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  20. #20
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    Quote Originally Posted by ilikepizza View Post
    I am more confused than when I posted initially. I know everyone has preferences but surprised there is not more consensus. I live in MN and have intentions of doing Arrowhead 135 and Tuscobia, for those who have done these what brakes did you run and were you happy? I realize I may not brake much on those rides, but I also commute partially in winter and ride for fun...is there really no agreement on DOT/mineral oil, hydro/mech, etc?

    What Jayem said. Mostly, it is a rider preference thing between oil and DOT other than severe cold temp operation. What in life does bring consensus these days? Mechs, I'm with Jayem on as well. While they work, is it optimal?

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    I would recommend, in no particular order....
    1-Shimano, anything
    2-Shimano, anything
    3-Shimano, anything.

    If you're dead set against Shimano, then I'd recommend, Shimano.

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    Quote Originally Posted by ilikepizza View Post
    I am more confused than when I posted initially. I know everyone has preferences but surprised there is not more consensus. I live in MN and have intentions of doing Arrowhead 135 and Tuscobia, for those who have done these what brakes did you run and were you happy? I realize I may not brake much on those rides, but I also commute partially in winter and ride for fun...is there really no agreement on DOT/mineral oil, hydro/mech, etc?
    I'm in MN and as said below, I run mechs, though, again as I said below I run TRPs, which are best mechs money can buy.

    Ultimately, it comes down to what you do as part of your routine. Multi-day cold races with little or now support? DOT fluid based brakes or mechanical.

    If you store your bike in >40d location and are riding or driving with bike inside a car and then riding for a day, mineral oil will be just fine.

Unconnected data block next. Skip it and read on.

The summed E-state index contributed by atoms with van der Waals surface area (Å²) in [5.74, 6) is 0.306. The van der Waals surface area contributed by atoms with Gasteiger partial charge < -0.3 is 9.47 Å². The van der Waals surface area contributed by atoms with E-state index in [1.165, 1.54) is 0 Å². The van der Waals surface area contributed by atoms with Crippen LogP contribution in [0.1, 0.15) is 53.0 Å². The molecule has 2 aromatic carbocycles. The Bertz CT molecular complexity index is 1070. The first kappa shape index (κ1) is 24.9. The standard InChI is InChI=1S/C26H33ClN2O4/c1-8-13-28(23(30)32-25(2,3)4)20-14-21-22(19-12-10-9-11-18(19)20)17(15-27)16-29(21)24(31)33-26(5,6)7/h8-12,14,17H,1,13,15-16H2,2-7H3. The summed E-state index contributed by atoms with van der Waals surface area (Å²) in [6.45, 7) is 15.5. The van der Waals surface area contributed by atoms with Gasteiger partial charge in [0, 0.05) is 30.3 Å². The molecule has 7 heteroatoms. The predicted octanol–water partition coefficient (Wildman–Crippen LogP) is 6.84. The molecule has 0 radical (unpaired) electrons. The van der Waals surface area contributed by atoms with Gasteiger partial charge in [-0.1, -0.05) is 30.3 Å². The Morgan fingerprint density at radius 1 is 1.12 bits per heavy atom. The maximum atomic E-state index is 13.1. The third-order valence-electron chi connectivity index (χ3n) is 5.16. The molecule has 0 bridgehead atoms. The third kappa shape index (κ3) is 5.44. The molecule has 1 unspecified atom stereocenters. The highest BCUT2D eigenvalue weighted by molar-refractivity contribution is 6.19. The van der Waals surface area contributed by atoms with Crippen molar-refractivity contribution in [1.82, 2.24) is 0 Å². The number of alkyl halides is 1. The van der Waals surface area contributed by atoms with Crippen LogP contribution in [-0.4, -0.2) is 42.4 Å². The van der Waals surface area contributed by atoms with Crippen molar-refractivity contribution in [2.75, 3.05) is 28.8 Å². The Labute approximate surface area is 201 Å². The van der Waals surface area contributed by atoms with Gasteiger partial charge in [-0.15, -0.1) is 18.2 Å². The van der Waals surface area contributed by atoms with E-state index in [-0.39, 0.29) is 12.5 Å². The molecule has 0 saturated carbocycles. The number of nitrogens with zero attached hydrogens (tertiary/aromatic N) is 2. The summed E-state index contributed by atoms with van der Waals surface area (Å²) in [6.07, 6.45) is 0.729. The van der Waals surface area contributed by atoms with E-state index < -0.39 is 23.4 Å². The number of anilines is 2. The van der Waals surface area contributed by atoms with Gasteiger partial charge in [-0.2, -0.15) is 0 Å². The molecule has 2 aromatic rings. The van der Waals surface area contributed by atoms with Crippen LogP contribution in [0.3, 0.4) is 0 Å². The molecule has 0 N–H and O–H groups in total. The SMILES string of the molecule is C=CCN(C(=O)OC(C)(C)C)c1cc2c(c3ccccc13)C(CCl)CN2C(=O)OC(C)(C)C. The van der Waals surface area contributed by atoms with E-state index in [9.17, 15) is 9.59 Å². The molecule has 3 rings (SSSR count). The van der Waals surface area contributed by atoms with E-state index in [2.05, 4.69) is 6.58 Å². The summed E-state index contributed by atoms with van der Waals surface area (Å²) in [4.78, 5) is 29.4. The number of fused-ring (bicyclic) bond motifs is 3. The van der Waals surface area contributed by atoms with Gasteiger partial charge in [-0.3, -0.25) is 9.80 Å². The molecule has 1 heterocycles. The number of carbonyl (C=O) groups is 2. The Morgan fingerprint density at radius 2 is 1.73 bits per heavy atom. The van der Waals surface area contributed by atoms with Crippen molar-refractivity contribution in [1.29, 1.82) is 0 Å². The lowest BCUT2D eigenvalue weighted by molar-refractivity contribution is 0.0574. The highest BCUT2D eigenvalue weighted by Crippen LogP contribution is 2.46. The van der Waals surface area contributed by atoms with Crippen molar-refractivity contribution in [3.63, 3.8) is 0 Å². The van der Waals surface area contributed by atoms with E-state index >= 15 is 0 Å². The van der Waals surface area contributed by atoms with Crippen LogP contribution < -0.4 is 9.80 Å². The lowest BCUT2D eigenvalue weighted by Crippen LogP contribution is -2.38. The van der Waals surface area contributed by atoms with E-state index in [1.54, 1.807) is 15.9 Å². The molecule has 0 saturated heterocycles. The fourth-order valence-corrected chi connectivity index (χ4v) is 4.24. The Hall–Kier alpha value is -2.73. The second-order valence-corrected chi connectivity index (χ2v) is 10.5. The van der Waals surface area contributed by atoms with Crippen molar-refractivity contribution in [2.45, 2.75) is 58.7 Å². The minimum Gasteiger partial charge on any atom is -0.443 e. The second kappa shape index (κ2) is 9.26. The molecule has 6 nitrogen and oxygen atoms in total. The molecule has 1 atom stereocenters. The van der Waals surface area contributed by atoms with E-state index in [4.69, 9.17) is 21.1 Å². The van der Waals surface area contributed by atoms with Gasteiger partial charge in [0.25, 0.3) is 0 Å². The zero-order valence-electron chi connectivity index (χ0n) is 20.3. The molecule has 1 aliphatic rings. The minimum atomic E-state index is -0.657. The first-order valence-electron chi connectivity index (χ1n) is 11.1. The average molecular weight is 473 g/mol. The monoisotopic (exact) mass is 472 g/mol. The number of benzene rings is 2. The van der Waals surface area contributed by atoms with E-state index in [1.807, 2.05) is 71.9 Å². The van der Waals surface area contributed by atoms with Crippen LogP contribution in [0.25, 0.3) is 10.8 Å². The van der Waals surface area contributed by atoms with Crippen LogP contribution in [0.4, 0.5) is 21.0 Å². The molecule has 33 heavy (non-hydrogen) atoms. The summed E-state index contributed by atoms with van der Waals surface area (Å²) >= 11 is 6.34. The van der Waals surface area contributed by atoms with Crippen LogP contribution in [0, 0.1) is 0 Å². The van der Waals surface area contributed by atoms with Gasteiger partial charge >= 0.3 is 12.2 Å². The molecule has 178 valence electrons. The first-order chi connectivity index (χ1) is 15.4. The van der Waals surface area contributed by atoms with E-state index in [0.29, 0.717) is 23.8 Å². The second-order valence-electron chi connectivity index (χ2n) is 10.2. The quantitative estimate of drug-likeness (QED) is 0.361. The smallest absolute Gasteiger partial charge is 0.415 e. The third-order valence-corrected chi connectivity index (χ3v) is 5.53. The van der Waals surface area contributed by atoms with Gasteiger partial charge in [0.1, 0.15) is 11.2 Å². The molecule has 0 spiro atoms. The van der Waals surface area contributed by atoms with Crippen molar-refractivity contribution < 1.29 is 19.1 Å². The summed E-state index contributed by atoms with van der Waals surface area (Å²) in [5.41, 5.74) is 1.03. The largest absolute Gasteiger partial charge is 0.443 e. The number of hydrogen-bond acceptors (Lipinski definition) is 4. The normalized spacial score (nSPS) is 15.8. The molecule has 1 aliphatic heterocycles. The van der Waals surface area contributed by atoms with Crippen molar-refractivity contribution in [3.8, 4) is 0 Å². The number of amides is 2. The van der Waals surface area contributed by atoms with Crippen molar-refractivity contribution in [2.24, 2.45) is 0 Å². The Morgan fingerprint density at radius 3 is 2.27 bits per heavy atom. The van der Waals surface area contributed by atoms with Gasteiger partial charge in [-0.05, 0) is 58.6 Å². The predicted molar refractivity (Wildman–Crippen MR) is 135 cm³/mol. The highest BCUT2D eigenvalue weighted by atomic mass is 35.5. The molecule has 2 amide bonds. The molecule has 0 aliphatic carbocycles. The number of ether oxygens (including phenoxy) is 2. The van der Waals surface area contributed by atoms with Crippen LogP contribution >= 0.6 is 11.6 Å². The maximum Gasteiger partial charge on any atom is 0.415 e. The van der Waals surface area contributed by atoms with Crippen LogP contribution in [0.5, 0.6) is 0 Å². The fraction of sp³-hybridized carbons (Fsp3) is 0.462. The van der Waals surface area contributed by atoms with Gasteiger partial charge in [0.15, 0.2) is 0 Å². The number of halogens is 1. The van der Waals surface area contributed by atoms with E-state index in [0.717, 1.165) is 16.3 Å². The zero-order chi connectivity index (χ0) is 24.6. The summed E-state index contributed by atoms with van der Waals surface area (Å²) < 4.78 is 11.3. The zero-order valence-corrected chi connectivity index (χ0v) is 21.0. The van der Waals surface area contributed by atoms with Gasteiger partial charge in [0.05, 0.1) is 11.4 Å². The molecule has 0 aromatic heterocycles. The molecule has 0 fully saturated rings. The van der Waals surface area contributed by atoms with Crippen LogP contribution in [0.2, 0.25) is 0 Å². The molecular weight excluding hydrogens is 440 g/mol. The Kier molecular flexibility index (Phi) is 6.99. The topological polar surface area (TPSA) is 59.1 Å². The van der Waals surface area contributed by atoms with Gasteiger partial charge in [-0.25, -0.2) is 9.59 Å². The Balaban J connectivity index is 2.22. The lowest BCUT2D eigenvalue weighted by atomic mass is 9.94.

For DOT that would be Formula, Hayes or Hope if you are (like me) done with SRAM brakes. Shimano & TRP are mineral oil.

    Some people like what they like, but you have to get what works for you. I've warrantied so many SRAM brakes its silly, so I switched to TRP because I don't like Shimano.

    The best thing I can suggest is to take a stab at something and see if it works.

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    It sounds like Hope is mentioned a fair bit on this thread, would the go-to be something like the Tech 3 X2 brakes? Assuming something considered "XC" is the way to go here. Thanks again all for the comments.

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    Quote Originally Posted by ilikepizza View Post
    I am more confused than when I posted initially. I know everyone has preferences but surprised there is not more consensus. I live in MN and have intentions of doing Arrowhead 135 and Tuscobia, for those who have done these what brakes did you run and were you happy? I realize I may not brake much on those rides, but I also commute partially in winter and ride for fun...is there really no agreement on DOT/mineral oil, hydro/mech, etc?
    The consensus is that shimanos don't work in extreme cold. They are not designed to. from my experience, they stop being useful somewhere around zero or 5 degrees above zero Fahrenheit. I don't ride in extreme cold that much, so I don't have a lot of first hand experience.

    Using Pogies to keep the master cylinder warmer can help, DOT brakes can help, mechanical brakes can help... but they all have their tradeoffs.
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    Quote Originally Posted by Millennial29erGuy View Post
    Using Pogies to keep the master cylinder warmer can help.
    BAH, great point! I never thought about this. I do use pogies once the weather gets ~20F or so...perhaps that really opens up my options on fluids then...geez maybe it is time to just drag a foot if i need to slowdown and forget this topic altogether!

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    Quote Originally Posted by ilikepizza View Post